Valerie Bertinelli Flames Clapton For Statement On Vaccine 'Discrimination'


Valerie Bertinelli is not impressed by the latest stand Eric Clapton has taken against efforts to defeat the COVID-19 pandemic through vaccination.

Days after U.K. Prime Minister Boris Johnson announced that COVID vaccine certificates will be mandatory at many entertainment venues in the country by late-September, Clapton issued a statement in which he vowed to "not perform on any stage where there is a discriminated audience present."

On Wednesday, Bertinelli replied via Twitter to Clapton's announcement by sharing an old photo of Clapton, Eddie Van Halen and herself. None of the three look to be enjoying themselves in the photo, and Bertinelli is covering most of her face, glaring in Old Slowhand's direction.

"Once a dick, always a dick," she wrote.

Fellow Twitter users urged Bertinelli to tell the story behind the photo. Others were quick to point out that Clapton wasn't always so opposed to "discrimination," recalling his infamous "England is for white people..." rant in 1976 in which he urged the government to deport all non-whites from the country. He later blamed the rant on his heavy drug and alcohol abuse at the time.

Clapton has publicly embraced a variety of discredited COVID theories and misinformation about the life-saving vaccines. In a collaboration with Van Morrison called "Stand and Deliver," released in December, Clapton railed against the COVID-related lockdowns, comparing them to slavery.

While the multi-time Rock and Roll Hall of Famer Clapton is vaccinated, he reported a painful reaction to the AstraZeneca shots this past spring. He blamed "propaganda" for pressuring him to get the vaccine and said his bad reaction was due to a condition he was previously diagnosed with called peripheral neuropathy.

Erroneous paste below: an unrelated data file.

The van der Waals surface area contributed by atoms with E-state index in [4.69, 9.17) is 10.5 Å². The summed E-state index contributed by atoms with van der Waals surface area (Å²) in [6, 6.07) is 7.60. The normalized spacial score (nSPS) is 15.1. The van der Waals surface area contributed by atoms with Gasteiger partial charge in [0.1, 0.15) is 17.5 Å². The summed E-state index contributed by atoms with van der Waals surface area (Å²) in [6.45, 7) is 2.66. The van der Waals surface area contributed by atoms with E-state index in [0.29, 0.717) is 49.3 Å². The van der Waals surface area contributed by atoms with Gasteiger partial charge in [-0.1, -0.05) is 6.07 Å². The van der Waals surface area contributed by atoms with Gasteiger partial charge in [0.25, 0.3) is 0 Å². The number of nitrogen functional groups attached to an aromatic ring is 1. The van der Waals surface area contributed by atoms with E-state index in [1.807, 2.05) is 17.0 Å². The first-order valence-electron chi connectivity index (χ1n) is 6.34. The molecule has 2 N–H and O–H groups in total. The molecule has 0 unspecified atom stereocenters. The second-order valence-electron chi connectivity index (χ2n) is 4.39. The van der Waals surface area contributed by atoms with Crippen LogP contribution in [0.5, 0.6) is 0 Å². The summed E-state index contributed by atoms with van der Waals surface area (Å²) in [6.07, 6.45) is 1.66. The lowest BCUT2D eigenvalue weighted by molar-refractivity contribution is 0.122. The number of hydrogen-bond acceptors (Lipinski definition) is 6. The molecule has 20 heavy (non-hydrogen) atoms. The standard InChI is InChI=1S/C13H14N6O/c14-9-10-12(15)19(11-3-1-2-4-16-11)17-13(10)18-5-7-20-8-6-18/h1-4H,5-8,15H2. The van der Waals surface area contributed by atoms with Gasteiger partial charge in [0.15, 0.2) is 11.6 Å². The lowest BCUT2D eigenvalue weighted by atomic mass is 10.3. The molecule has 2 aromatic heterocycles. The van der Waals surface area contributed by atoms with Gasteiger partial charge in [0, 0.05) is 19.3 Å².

In June, Clapton admitted that his COVID views have cost him some friendships and made things uncomfortable at times with family members.

Clapton's next scheduled U.K. concerts aren't until next spring, though he will be touring the U.S. this September.

Surveys suggest that most vaccine hesitancy is driven by concern over side effects from the shots. Most vaccine recipients experience only mild side effects, which disappear within 24 hours.

Health officials point out that the benefits of the vaccines — namely, suppressing the transmission of a disease that has killed more than 4 million people worldwide since late-2019 — far outweigh the risks posed by side effects.

While recent media reports have highlighted the fact that fully-vaccinated people are still vulnerable to COVID, health officials in New York state put those stories in context. They reported that out of 11 million vaccinated New Yorkers, just 8,700 have tested positive for COVID since April 1. That 8,700 was out of nearly 250,000 total positive tests statewide since April 1.


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